Attached is a copy of our original invoice No. 2375 which sent via priority mail on January 3rd. As per our recruiting agreement a copy which is attached [we attached a pdf that has key sentences highlighted in yellow just as you see here] payment was to be received in 15 days in order for the negotiated pro-rated 90 day guarantee to become valid and effective.

As of today, no payment has been received. Payment would have had to be received on January 18th for the guarantee to be enforceable. The guarantee has now been waived.

Frank Risalvato our search consultant whom you worked with made multiple efforts to help XYZ company avoid losing its guarantee by calling the week of the 18th, and immediately afterwards. He also left a voice message last week.

Kindly advise as to when payment can be expected.

Thank you so much,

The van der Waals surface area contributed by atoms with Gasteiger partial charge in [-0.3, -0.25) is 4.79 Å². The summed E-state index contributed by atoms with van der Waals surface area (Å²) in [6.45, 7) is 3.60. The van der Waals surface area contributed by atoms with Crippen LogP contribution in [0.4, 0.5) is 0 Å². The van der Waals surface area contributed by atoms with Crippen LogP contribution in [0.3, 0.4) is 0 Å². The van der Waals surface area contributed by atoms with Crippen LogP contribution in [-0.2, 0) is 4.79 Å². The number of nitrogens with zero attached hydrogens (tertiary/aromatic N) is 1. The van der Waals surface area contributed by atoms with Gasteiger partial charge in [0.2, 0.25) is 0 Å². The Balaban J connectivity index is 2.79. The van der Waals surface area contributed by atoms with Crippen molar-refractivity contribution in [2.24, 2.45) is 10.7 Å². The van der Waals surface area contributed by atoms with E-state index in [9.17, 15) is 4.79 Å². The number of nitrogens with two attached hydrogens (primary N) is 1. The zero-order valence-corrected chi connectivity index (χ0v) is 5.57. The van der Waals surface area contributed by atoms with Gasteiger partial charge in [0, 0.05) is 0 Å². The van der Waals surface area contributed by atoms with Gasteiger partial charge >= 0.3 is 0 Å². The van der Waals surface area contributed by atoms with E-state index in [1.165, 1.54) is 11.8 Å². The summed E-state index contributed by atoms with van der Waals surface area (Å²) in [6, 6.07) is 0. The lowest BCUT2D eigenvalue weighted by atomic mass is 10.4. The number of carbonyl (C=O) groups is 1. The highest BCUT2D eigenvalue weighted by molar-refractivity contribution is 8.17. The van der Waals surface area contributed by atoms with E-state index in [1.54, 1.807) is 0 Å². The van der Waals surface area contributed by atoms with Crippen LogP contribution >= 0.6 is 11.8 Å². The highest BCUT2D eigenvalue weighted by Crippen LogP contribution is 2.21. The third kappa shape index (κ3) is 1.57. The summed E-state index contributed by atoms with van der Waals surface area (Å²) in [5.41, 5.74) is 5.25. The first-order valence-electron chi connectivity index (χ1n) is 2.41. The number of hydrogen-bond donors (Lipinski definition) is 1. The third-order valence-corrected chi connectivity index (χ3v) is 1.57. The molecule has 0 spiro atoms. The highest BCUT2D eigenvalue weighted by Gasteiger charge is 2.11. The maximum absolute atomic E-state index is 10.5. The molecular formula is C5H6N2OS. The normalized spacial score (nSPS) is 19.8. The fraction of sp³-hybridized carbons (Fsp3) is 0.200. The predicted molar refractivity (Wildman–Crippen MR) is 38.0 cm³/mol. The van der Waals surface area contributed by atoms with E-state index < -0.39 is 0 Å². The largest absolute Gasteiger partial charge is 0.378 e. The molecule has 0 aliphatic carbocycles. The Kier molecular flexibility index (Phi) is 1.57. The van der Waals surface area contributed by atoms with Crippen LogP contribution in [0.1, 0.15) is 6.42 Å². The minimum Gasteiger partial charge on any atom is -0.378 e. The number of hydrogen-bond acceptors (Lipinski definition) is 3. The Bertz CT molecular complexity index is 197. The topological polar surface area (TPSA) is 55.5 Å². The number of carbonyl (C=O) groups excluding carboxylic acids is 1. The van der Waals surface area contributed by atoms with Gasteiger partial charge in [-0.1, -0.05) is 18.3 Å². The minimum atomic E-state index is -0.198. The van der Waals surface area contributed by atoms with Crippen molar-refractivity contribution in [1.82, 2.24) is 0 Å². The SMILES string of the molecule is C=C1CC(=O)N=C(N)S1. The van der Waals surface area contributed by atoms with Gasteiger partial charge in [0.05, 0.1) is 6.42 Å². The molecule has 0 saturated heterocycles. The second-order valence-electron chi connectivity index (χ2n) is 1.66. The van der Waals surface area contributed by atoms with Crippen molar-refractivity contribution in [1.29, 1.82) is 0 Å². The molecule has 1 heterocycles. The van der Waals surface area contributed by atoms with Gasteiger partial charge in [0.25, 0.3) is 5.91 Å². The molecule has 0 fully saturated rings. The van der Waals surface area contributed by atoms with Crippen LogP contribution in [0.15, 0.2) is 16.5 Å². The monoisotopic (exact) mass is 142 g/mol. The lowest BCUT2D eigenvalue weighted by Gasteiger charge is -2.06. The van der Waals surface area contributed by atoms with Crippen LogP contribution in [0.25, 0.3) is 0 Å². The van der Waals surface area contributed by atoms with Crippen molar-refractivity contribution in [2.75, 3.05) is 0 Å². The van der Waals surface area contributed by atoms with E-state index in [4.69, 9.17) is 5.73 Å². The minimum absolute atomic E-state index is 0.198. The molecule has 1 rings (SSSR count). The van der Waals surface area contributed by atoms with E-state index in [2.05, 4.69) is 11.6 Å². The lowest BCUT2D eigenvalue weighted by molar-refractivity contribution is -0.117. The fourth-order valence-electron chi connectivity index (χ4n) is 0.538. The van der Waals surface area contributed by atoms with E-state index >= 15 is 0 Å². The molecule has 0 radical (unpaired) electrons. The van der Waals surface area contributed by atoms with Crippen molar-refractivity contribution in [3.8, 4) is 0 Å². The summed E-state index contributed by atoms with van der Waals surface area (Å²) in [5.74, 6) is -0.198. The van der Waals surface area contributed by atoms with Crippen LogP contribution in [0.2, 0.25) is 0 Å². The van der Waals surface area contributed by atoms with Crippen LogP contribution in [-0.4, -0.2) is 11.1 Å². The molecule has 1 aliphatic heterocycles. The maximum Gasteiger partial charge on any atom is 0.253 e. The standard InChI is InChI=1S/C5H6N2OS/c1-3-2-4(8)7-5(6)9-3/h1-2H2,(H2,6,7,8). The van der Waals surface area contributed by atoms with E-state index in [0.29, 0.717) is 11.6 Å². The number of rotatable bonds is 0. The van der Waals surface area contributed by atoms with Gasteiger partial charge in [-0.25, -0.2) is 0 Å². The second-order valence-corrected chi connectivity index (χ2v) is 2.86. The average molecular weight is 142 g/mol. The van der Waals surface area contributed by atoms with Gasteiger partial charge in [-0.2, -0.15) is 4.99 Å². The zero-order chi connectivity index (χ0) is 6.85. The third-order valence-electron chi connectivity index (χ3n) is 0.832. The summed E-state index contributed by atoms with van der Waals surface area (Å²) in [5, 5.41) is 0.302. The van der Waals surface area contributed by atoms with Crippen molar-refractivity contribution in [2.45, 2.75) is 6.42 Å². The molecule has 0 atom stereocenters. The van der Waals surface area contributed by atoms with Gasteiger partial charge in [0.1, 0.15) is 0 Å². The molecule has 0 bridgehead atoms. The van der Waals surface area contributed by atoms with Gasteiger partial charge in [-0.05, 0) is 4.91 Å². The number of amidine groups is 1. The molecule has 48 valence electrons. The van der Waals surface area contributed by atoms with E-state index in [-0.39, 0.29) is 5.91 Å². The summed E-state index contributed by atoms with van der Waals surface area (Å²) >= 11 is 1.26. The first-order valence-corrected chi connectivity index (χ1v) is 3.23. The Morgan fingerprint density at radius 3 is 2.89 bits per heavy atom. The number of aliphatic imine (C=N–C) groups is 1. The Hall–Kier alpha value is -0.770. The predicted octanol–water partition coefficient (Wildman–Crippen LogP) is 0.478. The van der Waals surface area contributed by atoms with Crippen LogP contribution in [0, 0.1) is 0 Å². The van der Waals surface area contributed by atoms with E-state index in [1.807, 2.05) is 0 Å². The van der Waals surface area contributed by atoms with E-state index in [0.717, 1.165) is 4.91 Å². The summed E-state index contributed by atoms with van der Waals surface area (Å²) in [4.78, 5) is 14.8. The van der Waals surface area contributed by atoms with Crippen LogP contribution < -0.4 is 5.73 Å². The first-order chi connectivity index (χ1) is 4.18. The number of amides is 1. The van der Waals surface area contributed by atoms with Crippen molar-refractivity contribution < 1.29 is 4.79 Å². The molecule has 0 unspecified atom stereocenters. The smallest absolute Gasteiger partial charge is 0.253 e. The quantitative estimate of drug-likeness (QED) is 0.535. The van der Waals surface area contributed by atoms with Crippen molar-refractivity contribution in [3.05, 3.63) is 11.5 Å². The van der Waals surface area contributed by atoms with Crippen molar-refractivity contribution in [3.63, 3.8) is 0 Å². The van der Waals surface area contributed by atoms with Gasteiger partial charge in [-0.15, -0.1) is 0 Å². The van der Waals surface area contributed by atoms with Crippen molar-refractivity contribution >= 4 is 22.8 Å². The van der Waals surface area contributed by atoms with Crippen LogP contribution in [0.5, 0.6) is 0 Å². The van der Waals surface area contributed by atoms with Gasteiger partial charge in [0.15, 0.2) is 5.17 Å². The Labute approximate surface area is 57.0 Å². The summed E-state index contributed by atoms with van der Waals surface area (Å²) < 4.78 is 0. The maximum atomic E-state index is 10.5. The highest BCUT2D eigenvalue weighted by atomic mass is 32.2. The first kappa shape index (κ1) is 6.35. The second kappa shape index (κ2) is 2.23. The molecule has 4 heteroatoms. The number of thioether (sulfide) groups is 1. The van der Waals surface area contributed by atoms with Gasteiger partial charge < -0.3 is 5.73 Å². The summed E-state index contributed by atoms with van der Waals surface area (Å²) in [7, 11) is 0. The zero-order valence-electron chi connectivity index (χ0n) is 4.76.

Stacy Adams, Office Manager”

As you can see Stacy Adams your assistant or office manager now takes the heat. However if written professionally and accurately there should be no reason for anyone’s ire at this point. Also the search consultant is out of this dialogue. He is now the “good cop” for trying to call the company and warn them they were about to lose their employment guarantee, and Stacy is now the “Bad cop” for having to collect it anyway.

I find most problems vanish at this point. If it was a good client relationship they usually reply back with an apologetic email saying something along the lines of “I’m so sorry. I had sent that to HR the same day and had no idea AP was sitting on it. I forwarded your highlighted agreement to AP so they remove it from the normal 30 day cycle and asked them to cut your check tomorrow”.